Student Stories

Why My Conditional Admission Was A Blessing

January 14, 2020

Learn about this student’s unexpected journey to Saint Joseph’s University

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When I visited St. Joseph’s, I initially disliked it: why would I ever study there? The buildings were ugly and outdated, and the campus atmosphere was dead. It was definitely NOT what I was looking for in my ¨dream school.¨ I wanted a college in the DC area with a modern, edgy feel; a small and private institution, SAT optional, and, fulfilling the Golden Rule—of course—be Catholic.

After applying to 11 schools, my options started to narrow down as more rejection letters rolled in than acceptances. On the table, there was High Point University, Saint Edward’s University, and Roger Williams U in Rhode Island, and all of them fulfilled at least one of my requirements. HPU has a beautiful campus—even nicer than Ivy Leagues—yet it was too far from DC, in the middle of nowhere, and Methodist. Saint Edward’s is Catholic, but it was way too far from my family in DC, and for some strange reason my mom felt uncomfortable with it, that it wasn’t the right fit for me. Lastly, RWU promotes a one-on-one relationship with your professors (you even play sports with them) and is positioned as #6 for Best Food in College in the country. Yet, it was too far from DC and also Methodist. So, for me, all of them had more cons than pros. It was a weird feeling, when you consecrate your future and your university to the Lord and you see no answer.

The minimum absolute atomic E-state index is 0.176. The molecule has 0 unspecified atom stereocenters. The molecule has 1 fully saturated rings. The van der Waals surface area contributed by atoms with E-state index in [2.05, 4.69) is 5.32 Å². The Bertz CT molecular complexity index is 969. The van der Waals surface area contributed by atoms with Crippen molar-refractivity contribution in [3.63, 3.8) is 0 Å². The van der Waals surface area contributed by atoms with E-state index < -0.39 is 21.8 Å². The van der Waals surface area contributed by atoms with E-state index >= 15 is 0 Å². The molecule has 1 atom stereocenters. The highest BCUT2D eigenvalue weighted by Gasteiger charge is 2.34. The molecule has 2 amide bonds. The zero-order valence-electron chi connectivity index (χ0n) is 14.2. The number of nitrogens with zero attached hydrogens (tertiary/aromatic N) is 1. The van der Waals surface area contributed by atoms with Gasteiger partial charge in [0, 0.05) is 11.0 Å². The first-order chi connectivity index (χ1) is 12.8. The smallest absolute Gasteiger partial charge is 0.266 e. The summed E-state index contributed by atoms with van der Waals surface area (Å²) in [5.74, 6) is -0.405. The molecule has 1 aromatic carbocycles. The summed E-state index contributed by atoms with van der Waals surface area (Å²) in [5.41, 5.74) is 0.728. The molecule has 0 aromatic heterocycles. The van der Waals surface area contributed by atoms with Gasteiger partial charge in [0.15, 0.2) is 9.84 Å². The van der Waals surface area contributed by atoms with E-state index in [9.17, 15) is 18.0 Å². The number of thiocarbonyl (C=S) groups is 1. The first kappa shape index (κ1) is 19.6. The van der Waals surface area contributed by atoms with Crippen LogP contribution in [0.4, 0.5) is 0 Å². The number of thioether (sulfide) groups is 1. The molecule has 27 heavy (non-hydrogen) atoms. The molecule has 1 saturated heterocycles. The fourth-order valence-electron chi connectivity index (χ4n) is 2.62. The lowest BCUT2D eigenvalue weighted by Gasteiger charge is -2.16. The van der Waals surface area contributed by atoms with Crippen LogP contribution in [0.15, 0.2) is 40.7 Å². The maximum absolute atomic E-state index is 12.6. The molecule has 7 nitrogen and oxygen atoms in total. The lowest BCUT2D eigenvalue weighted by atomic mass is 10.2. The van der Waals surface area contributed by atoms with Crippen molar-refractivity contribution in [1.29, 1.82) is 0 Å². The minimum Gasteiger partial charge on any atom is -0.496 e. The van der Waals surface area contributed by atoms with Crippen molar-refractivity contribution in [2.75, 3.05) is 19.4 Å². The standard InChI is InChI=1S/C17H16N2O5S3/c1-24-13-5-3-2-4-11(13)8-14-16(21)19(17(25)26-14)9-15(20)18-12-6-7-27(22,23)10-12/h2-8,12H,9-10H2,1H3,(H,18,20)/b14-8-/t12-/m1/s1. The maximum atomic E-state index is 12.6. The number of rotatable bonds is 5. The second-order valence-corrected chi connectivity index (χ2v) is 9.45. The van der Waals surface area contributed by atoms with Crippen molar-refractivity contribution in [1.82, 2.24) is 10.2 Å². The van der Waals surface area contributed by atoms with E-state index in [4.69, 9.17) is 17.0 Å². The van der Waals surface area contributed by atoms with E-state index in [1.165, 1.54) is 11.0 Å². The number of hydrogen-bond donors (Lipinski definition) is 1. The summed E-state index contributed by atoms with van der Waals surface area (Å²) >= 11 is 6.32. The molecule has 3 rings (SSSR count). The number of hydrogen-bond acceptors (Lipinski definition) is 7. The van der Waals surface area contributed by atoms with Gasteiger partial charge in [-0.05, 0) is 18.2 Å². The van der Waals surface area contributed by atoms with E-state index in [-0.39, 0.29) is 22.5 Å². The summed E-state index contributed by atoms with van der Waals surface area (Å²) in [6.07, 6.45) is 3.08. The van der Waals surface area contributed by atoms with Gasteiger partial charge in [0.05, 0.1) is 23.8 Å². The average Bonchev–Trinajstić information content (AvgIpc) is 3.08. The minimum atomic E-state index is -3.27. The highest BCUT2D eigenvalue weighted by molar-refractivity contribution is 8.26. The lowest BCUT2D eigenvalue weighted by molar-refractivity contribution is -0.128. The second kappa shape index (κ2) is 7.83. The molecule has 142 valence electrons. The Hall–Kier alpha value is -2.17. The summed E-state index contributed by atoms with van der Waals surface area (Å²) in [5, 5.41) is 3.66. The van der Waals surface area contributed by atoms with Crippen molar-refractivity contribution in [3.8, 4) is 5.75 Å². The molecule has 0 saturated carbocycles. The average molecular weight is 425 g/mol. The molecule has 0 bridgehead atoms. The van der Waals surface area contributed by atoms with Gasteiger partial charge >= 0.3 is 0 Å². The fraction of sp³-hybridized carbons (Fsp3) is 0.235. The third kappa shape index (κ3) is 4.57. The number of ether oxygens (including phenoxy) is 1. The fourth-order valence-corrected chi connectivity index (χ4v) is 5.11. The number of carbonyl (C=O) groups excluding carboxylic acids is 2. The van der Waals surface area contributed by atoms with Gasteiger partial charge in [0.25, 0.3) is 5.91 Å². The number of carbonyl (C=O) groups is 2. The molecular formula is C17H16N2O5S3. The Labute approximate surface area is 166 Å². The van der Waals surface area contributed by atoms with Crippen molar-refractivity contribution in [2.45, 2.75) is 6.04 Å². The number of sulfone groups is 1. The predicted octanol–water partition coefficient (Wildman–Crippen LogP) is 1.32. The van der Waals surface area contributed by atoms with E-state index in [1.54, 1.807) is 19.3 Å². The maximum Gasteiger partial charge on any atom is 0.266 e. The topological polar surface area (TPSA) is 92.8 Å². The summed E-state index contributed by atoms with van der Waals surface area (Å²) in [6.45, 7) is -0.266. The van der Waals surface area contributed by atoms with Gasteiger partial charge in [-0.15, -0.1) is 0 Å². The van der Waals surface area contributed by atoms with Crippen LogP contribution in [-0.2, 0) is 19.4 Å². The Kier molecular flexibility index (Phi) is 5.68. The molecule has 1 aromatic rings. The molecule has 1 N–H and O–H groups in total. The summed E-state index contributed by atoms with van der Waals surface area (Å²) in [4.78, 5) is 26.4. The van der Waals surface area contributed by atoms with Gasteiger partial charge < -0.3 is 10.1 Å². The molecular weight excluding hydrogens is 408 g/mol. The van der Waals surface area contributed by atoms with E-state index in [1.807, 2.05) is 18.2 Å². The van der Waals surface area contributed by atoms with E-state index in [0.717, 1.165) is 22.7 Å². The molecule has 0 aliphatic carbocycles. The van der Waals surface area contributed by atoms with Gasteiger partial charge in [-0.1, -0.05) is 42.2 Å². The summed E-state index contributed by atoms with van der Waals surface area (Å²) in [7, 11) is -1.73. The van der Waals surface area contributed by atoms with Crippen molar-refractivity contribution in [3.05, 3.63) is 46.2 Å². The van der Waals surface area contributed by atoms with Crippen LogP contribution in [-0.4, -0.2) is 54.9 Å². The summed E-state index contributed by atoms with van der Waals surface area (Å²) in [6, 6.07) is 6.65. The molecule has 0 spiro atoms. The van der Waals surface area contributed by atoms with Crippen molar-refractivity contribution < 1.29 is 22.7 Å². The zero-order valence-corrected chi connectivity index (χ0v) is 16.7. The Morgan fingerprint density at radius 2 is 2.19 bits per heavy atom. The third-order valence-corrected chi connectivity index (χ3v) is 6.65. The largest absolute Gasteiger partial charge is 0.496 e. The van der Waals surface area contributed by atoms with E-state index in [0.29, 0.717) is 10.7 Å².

Each time I thought about one of them, I was overwhelmed with insecurity. I knew something was not right: I knew it wasn’t the time yet. However, time was running out quickly and I needed to take a decision. Suddenly, seemingly out of nowhere, I received an email from Saint Joseph’s University: it was my acceptance letter! Technically, it was a conditional acceptance: I needed to take a class with them during the summer and pass with a C or above in order to be accepted. Before my parents could even say anything about it, I knew I wanted to go there and that it would be my home over the next four years.

Something in my heart roared.